Driving through Palm Springs and California on a buying trip in the late 1970s, fabric importers Beverly and Maurice Allen were enchanted with the style of homes they encountered there. They were also amazed at how hospitable the homeowners were when the appreciative New Zealanders stopped to have a closer look and take photographs.
"They would invite us in for coffee. Two were so enthusiastic, they even sent us plans,"
So when they arrived back home, they were keen to incorporate many of the design aspects in the new home which they intended to build on a site next door. The large clifftop site boasted wide views across Kohimarama to Devonport and up through the Hauraki channel.
Son John Allen explains. "I grew up next door. Mum and Dad owned the big piece of land with two more sections that it was on. In the mid-60s, they moved the house towards the road front as they always intended to build on the bigger piece of land, which they did in the early 80s."
The Allens selected prominent architects Swan Railley Paterson to design a timeless home, all on one level, that would take them through the family years and beyond. In many ways, the Allens were before their time, building a solid, bagged brick home that had a big sense of space with loads of light through skylights.
"We said we wanted something different, more Californian. But it was during the Muldoon era of price fixing and import restrictions which made it terribly difficult to get materials. We bought most things on our travels and had them sent home."
It was not like it is now where we have instant access to everything, says John. "They had to specially import the travertine marble used in the bathrooms and flooring perimeters throughout. Even wall hung toilets weren't available so Mum and Dad had to have them custom-made."
Through the gates, visitors arrive in a large, paved courtyard almost enclosed by leafy trees that connect the rear wings of the home. Above the entry, the central core rises up in a tall arched roofline inset with glazing front and back. This area accommodates the formal lounge, a beautiful, conversation room with crisp acoustics.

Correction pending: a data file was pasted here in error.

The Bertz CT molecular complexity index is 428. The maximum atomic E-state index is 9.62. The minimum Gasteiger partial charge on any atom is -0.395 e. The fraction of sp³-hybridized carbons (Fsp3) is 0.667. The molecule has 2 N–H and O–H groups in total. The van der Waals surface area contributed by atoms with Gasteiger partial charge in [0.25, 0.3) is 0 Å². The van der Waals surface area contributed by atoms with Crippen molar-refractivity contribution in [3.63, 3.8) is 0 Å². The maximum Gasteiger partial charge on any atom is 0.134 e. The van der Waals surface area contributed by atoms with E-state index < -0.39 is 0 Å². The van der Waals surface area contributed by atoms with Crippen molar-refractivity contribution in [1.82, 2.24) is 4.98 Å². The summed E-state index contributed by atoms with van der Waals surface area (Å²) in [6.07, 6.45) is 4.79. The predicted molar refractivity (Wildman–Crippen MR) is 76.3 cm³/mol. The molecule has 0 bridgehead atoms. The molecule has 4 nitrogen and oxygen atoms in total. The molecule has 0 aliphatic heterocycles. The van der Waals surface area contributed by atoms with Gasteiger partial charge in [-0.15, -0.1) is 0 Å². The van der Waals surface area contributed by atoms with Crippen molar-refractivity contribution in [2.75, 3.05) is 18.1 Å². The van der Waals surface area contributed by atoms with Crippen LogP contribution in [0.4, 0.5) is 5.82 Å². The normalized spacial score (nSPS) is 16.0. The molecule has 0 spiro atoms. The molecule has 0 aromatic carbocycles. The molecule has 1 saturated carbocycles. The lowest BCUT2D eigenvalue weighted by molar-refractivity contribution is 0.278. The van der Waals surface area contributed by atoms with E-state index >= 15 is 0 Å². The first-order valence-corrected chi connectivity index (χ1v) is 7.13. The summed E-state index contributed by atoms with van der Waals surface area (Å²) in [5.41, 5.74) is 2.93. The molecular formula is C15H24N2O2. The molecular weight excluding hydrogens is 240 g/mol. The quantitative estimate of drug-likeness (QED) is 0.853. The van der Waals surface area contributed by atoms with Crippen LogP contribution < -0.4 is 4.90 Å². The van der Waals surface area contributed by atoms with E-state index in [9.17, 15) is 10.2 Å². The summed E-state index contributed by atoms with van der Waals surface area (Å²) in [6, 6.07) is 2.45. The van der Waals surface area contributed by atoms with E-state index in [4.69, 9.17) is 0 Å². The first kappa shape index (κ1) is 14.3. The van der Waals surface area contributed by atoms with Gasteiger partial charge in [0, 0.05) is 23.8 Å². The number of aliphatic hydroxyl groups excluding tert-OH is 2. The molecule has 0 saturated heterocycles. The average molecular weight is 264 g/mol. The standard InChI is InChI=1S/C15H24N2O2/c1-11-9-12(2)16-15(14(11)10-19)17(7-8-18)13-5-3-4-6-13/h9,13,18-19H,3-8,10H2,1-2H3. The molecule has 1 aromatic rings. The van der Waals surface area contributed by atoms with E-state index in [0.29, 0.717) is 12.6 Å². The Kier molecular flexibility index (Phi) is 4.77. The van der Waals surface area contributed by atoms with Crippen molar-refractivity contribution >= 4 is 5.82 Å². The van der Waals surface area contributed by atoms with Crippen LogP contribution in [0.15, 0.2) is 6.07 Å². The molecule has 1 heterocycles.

"It looks great when the sun is setting," explains John. "Light floods through the glass above which changes the look giving beautiful shadow effects."
All the living areas and the master bedroom look north for sweeping close-up views.
Opening out to the terrace, they all boast stunning high, feature ceilings. Even the kitchen, a high coved ceiling that continues across the family room, has an enormous skylight which ensures it is never cave-like.
At the end of the family area, a conservatory rises up like a glazed turret. In the dining room and the office, ceilings are coffered with beams, lending visual weight to spaces.
In the master bedroom, a wall of bevelled vertical mirrors behind the bed reflects the view no matter where you stand. And a large walk-though dressing room links to the generous ensuite which is lavished in pale cream marble.
An airy gallery connects all areas. Designed to showcase artworks including some of John's own highly polished pieces carved from unusual shapes of pohutukawa driftwood, it is inset with glazed alcoves and skylit bays.
14 AUMOE AVE, ST HELIERS
• 4 bedrooms, 4 bathroom, 3 parking spaces.
• Land 2434sq m, house 539sq m.
• Tender: Closes 4 April.
• Inspect: Sat/Sun 1-1.40pm.
• Schools: Kohimarama School, St Ignatius, Glendowie College.
• Contact: Mark Ambrose, UP Real Estate, 021 621 039 Alison Jackson-Mee, 021 410 101.